Monday, March 28, 2016

Race Riots

Race Riots
Thomas Allen

    The table below summarizes major race riots in the United States since the Supreme Court’s desegregation decision of 1954, i.e., the beginning of the Second Reconstruction (v. “The Second Reconstruction” by Thomas Allen) to 2015. Most authors whose books were written between 1955 and 1963 promoting desegregation, integration, and “civil rights” predicted that most racial strife would be in the South. They expected at worse some minor problems outside the South. This table shows that they were false prophets. Between 1954 and 2015, more than twice as many riots have occurred outside the South. In the states of the old Confederacy plus Kentucky, the South, 16 race riots have occurred. In the states of the Union plus Nebraska and less Kentucky that invaded and conquered the South 37 race riots occurred. The data in this table are based on the Wikipedia article “List of ethnic riots” (

Copyright © 2016 by Thomas Coley Allen

Monday, March 14, 2016

Flag Day Speech

Flag Day Speech

[Editor’s note: The following speech was delivered by Thomas Allen, President of the First Flag Chapter of the Children of the Confederacy, March 1996, at the First Flag Day Ceremony in Louisburg, N.C.]

    We are gathered here to commemorate the first official flag of the Confederate States of American. Major Orren Randolph Smith of Franklin County designed that flag. Using Smith’s design, Catherine Rebecca Murphy, assisted by her aunt and Nora Sykes, made the flag in Louisburg.
    In March 1861 this flag flew over the Franklin County courthouse square where we now stand. It flew two months before North Carolina seceded. The monument in front of the courthouse honors this event.
    Major Smith was an ardent secessionist. He realized that armed conflict was inevitable. Knowing the value of a flag as a symbol, he set about designing one.
    He designed the flag upon the idea of the trinity. The three bars represented church, state, and press. The church stood for Father, Son, and Holy Ghost. The state stood for legislative, judicial, and executive. The press stood for speech, liberty of conscience, and the right to be heard. The three colors of the flag were white, blue, and red. White represented purity; blue, constancy; red, defiance.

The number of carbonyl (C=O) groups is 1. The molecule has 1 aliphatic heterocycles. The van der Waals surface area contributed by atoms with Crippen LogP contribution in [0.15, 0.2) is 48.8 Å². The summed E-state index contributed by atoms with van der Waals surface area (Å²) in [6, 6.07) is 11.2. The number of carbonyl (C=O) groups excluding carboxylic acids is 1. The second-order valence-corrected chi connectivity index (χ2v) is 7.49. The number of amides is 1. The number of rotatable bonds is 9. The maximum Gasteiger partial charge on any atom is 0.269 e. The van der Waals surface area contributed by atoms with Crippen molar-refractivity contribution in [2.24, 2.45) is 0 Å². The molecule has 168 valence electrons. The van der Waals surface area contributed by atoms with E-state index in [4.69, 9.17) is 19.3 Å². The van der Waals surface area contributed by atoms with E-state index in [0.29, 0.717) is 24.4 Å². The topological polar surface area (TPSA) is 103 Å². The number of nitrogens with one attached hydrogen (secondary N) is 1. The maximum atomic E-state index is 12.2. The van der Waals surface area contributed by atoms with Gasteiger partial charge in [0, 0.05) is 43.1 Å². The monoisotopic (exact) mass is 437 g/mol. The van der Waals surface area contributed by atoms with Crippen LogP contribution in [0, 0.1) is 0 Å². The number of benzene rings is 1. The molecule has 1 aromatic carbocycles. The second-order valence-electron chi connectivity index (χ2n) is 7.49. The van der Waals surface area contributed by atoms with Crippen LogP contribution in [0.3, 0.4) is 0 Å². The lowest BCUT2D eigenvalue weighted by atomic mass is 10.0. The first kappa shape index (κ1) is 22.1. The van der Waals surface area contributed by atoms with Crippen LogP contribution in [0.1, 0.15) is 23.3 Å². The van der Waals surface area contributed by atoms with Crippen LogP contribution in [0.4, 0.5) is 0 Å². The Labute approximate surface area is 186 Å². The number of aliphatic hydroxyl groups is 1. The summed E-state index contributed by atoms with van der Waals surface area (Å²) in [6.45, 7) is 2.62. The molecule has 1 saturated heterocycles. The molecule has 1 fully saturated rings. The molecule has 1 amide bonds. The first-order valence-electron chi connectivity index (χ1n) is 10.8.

Each state of the Confederacy was represented by a star. The original flag contained seven stars. When Smith designed the flag there were only seven states in the Confederacy: South Carolina, Mississippi, Alabama, Georgia, Florida, Louisiana, and Texas.
    Major Smith brought Miss Murphy material to make a model flag. She did as directed. The model measured 12 by 15 inches. After she had made the model flag, Major Smith sent it to Congress in Montgomery, Alabama. On [March 4, 1861] Congress adopted Smith’s design as the official flag of the Confederacy. Major Smith’s flag became known as the Stars and Bars.
    When he learned that his design was accepted as the flag of the Confederate States of America, he brought material to Miss Murphy and had her make a large flag. This flag was identical to his model. This flag was made of dress material. It measured 9 by 12 feet.
    Monday, March 18, 1861, Major Smith raised this flag on this square. This was the first Confederate flag ever displayed in this part of North Carolina. It flew two months before North Carolina seceded.
    The ladies of Louisburg made a copy of Smith’s flag and presented it to the Franklin Rifles. This flag was made of silk and had a heavy silver fringe. On one side of its blue field was North Carolina’s coat of arms. On the other side was a circle of stars and an inscription. The inscription read, “Our lives to liberty. Our souls to God. Franklin Rifles. Presented by the Ladies of Louisburg, N. C. April 27th, 1861.” The Franklin Rifles carried this flag until the Confederate Battle Flag was adopted.
    In March 1961 Franklin County turned out to celebrate the hundredth anniversary of Major Smith’s flag. This was perhaps the largest celebration ever held in Franklin County. The Franklin County Board of Commissioners, the local Jaycees, and other civic groups actively participated in the celebration. There was a large parade. Speeches were made in front of this courthouse. Replicas of the Stars and Bars flew in front of all businesses and many private homes. The Board of Commissioners decreed that the flag should fly over the courthouse for all to see.
    The flag flew over the courthouse for a year or two. Then It was taken down, never to fly again except a few minutes over the past several Marches.
    Franklin County should be proud of the flag that Major Smith designed. The Stars and Bars should fly over this courthouse every day — not just a few minutes in March. Why is it not flying every day? The time has come to bring the flag out of the closet. The time has come for the flag to be returned to its rightful spot in front of this courthouse.

More articles on the South.

Thursday, March 3, 2016

Difference Between Bank Notes and Government Notes

Difference Between Bank Notes and Government Notes
Thomas Allen

    Today, governments notes serve as money. They are issued either directly by governments or, more often, indirectly through their central banks. Notes issued by central banks are often called bank notes, but they are functionally the same as government notes. However, some significant and important differences exist between bank notes under the gold standard and government notes.